Thursday, September 25, 2014

Fiber Group Swap

This summer my fiber art group (FiberArt NorthEast --FANE) hosted a swap. Our ultimate goal: make 4" x 4.5" pages that we would swap in the Fall.  Each of us brought in a paper bag filled with supplies that we thought might fun to work with.  We could put in surface design supplies, fabric, or embellishments.  We blindly swapped the bags among the participants, making sure none of us got our own bags.

The bag I received contained beads, perle thread, cotton floss, paper clips, ribbon, and bon bon cups (like mini cupcake liners).

Can't wait to find out who filled this bag....
I didn't have a clue what to do....

I briefly contemplated using the paper clips and bon bon liners for  surface design but wasn't inspired.  (Having played with the materials I'm more inspired now, but that's a story for another day.)  Instead, I decided to use the supplies as embellishments to add texture and shape to my pages.

Taking a cue from the colors of the liners, I started by painting some cloth.  First I used yellow paint and bubble wrap; not knowing entirely what I would do, I thought it would be a good idea to mimic the circular shape of the liners.


I had just looked through the August/September 2014 Quilting Arts Magazine and decided to use one of the techniques described in Lynn Krawczyk's article to add more organic ink color to cloth.

Page from Lynn's article in Quilting Arts Magazine

One lesson learned: if you use cloth that's larger than 12" x 12", don't use rubber bands. I didn't have good success getting the ink to soak through all the layers because the rubber bands hold them too closely.  Instead, I simply smooshed the fabric in a plastic container (as suggested in the article) and kept "folding" it, as if I was baking.

Ink dribbling on my scrunched up cloth in a plastic bin

Look at the lovely color that process made.

Fabric post ink dribbles 

Front and back of the cloth
For some reason, I felt the cloth needed a few larger "true" circles, so I used a bit of painted fusible and scattered them across the surface.  The weren't glaringly obvious, but I felt they were enough.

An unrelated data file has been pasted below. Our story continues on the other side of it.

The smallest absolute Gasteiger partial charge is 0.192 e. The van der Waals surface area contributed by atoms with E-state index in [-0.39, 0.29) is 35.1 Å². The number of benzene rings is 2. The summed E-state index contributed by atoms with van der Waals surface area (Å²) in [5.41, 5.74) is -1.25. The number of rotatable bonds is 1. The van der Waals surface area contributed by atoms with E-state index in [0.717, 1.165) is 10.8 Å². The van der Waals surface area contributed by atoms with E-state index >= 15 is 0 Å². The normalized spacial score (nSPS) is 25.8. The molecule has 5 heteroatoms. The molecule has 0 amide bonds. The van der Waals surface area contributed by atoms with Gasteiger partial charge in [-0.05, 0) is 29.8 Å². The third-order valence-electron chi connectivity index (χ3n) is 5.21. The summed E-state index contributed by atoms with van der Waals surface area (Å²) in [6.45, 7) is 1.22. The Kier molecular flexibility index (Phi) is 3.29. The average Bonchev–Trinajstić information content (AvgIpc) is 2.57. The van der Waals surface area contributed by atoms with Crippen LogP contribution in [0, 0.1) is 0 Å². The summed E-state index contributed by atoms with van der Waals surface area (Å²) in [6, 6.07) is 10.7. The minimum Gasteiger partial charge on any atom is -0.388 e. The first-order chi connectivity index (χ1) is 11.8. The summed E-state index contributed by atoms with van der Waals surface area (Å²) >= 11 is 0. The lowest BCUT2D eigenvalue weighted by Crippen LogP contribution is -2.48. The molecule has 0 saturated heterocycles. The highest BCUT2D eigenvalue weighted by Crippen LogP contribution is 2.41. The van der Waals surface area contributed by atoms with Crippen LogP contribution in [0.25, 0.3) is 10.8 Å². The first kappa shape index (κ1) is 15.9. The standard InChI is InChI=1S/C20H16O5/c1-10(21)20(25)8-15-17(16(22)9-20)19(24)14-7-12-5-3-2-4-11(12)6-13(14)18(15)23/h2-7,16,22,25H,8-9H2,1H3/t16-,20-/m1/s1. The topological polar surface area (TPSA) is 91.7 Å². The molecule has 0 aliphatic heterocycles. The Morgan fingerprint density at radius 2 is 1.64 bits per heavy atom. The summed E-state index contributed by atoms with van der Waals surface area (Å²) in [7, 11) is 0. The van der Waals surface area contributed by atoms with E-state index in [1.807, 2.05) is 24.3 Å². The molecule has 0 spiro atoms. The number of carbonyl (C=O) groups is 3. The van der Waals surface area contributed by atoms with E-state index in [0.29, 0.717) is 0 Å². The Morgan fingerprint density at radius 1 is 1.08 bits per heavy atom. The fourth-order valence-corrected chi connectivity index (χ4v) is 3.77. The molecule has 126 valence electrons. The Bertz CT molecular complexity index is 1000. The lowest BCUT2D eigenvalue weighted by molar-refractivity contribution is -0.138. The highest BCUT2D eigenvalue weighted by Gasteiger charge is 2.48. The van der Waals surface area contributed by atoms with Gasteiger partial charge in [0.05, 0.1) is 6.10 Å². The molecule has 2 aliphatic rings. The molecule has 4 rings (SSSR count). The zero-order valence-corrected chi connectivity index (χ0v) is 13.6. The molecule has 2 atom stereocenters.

After the addition of circles

A painted fusible circle -- love all the layers of color!

At that point, I felt the fabric was done and ready for quilting.  My first thought was to stitch large irregular circles around the red, but I didn't like it.  I had created unattractive mounds lost on the fabric. Eww.  They needed to disappear so I maniacally stitched swirls and circles all over the fabric in an attempt to flatten the mounds.

My crazy quilting, as seen from the back

Quilting, quilting, quilting

Post quilting

I liked it, but I felt that the fabulous texture  the stitching had created was too hard to see..... so I painted over it all with white paint, a la Deidre Adams.

I really like being able to see the quilted texture

Side view of texture; LOVE it!

There, now I really liked it.  Reluctantly I cut up the cloth to add the embellishments, but how?   This is what I decided: cut up the candy liners, open up the paper clips, and stitch them down using the thread from the bag.  Occasionally use some beads... and viola, here they are, ready to trade:



Can't wait to see what I get in the swap --  I'll post pictures when I get them.

1 comment:

Norma Schlager said...

Fabulous results, Vivien. Thanks for taking us through the process. It was fascinating!